Recently I was listening to a podcast where Pat Flynn was interviewing Srinivas Rao, known to many as Srini.
Srini was talking about the goals he set for his second book. He set a goal of selling one thousand copies, which seemed like a reasonable goal based on his previous book.
As it turned out, Glenn Beck stumbled upon his book, tweeted about it, and he sold a thousand copies in a day. That led to an appearance on the controversial pundit’s show, and he ended up selling over ten thousand copies.
However, upon looking back on his goal setting, he found it faulty.
He couldn’t really set a goal of selling one thousand copies, because unless he bought all the copies himself, he had no real control over the outcome.
However, Srini had also set another goal: write one thousand words a day, every day.
What impact do you think that had on his writing? Do you think he improved? Found his voice? Was better able to educate, inform and inspire?
If he hadn’t committed to writing one thousand words every day, do you think Glenn Beck would have found his book and been moved enough to share it with his sizable audience?
Maybe, maybe not.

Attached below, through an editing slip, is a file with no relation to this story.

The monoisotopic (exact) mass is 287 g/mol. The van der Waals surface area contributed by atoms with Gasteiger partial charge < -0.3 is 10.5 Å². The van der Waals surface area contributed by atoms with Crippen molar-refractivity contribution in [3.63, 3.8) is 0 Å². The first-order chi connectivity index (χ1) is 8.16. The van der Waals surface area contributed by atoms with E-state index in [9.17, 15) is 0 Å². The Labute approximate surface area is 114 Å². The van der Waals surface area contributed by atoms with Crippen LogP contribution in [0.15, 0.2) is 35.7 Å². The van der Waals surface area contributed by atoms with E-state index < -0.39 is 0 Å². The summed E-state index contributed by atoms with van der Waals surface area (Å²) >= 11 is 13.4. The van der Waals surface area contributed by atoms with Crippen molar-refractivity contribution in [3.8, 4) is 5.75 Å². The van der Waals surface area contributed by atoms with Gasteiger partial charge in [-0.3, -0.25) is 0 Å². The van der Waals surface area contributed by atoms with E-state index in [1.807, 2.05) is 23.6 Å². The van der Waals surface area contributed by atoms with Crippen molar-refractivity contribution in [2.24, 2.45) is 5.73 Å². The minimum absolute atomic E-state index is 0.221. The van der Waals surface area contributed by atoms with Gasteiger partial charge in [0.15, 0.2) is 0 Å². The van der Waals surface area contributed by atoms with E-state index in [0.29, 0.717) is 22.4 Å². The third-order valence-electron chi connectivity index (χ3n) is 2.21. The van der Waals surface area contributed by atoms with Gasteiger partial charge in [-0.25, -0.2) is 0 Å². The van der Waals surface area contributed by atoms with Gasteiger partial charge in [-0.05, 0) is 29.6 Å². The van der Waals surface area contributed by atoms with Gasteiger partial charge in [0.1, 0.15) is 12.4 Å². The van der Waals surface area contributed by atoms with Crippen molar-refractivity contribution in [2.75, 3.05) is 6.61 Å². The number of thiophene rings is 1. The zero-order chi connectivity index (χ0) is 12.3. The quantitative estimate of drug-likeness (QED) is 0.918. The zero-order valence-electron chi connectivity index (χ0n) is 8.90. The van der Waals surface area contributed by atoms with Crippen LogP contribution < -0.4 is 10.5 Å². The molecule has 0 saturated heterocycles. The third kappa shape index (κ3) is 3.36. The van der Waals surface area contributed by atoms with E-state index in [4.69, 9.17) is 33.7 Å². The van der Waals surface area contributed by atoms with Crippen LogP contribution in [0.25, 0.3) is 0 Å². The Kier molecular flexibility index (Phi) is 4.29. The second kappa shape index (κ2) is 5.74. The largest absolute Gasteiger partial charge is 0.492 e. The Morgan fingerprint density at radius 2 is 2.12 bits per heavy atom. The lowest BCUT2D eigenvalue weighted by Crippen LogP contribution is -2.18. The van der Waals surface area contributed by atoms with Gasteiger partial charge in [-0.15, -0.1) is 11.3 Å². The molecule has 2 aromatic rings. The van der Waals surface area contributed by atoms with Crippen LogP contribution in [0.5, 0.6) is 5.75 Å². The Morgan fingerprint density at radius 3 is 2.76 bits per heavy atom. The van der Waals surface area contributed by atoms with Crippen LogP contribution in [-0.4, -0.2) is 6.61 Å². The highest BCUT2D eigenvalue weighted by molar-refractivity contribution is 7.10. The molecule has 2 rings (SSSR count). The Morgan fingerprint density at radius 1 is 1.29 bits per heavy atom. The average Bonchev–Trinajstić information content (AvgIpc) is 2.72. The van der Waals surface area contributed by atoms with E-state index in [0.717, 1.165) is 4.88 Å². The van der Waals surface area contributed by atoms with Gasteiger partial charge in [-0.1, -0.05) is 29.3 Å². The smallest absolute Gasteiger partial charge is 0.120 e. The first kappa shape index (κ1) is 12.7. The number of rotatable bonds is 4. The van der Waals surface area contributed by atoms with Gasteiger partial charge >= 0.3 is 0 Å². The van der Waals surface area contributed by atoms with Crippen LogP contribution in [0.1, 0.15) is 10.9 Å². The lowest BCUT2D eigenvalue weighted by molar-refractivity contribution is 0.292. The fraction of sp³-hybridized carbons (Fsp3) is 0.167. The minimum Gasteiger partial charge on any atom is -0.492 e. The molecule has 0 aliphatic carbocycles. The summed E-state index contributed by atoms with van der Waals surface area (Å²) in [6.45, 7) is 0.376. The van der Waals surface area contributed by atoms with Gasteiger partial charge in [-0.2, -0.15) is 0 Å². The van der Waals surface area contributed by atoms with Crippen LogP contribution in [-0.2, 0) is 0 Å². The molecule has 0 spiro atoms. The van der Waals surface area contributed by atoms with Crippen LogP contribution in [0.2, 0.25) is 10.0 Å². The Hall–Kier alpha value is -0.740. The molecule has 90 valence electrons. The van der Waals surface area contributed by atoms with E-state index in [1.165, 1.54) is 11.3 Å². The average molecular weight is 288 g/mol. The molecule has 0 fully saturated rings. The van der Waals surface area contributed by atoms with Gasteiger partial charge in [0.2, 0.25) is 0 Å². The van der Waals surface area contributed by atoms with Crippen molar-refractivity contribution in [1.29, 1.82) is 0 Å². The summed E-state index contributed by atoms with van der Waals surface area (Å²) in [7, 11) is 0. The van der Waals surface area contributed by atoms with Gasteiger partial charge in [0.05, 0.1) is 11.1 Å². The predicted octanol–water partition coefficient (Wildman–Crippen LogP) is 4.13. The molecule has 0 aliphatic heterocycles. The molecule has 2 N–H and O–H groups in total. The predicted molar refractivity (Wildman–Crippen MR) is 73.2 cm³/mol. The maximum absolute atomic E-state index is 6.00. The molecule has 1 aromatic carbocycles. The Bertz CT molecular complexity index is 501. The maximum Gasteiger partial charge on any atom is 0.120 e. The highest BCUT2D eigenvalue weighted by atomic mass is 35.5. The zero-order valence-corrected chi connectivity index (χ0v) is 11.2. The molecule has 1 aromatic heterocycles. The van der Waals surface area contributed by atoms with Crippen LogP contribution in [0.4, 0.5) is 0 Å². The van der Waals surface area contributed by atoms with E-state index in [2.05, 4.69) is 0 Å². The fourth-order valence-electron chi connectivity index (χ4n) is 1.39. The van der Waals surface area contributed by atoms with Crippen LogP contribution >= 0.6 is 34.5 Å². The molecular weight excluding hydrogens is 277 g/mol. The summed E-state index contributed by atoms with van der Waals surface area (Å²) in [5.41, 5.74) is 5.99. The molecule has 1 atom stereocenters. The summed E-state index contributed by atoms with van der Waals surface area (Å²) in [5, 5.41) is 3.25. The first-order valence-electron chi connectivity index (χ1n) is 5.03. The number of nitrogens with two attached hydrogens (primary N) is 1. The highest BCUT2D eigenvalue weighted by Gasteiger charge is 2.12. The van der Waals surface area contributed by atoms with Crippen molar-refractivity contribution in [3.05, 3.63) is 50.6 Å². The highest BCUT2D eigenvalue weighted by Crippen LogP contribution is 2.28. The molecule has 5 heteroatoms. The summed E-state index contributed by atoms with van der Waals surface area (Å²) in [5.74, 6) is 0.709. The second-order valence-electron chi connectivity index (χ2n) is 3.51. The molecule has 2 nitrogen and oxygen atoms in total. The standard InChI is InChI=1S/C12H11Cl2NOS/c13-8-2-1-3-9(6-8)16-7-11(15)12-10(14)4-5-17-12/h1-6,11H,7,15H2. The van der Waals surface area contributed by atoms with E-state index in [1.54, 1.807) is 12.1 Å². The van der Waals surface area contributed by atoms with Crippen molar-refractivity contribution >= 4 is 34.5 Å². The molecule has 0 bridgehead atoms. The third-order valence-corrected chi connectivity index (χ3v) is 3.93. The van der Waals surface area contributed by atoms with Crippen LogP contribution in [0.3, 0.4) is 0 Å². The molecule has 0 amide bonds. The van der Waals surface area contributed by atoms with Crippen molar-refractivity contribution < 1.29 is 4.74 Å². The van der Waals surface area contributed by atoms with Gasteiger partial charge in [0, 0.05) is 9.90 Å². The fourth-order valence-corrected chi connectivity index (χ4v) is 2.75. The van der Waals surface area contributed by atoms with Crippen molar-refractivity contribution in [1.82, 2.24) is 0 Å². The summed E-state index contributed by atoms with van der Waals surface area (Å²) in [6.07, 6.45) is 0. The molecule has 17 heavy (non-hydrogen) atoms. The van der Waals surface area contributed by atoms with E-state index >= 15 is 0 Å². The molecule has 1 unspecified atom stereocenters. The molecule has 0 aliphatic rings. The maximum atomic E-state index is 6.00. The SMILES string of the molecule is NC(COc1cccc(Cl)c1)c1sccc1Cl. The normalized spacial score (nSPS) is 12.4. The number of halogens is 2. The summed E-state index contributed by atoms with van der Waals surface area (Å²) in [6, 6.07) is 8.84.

There’s no way to know if your commitment to getting better with your Social Media will have that type of payoff, but it will definitely increase your odds at success.
How can you put this to work for you?
When I talk to people about what their goals are for social media they often talk about more fans, more followers, and from the more enlightened, more leads and sales.
While you can certainly guarantee more fans or followers by buying them through a site like Fiverr, there’s little to no value in these fans. And like Srini, unless you’re going to buy your own products or services, you can’t guarantee that you’ll generate leads or sales from your social media activity.
Instead, you should set goals you can control. You can commit to write one five hundred word post each week. You can commit to posting to your Facebook page twice a day. You can commit to answering one question in your favorite LinkedIn group three times a week.
Most of us find ourselves in competitive environments in business. We’re either competing for business, or search engine rankings, or attention in Facebook’s news feed.
While you can’t affect the algorithmic changes that Google or Facebook throw your way, you can work on the things you control.
To be competitive, you need set goals on the activities that you can touch, and commit to work of seeing them through. That may mean one thousand words or one thousand juggles.
What goals are you going to set for yourself in 2014?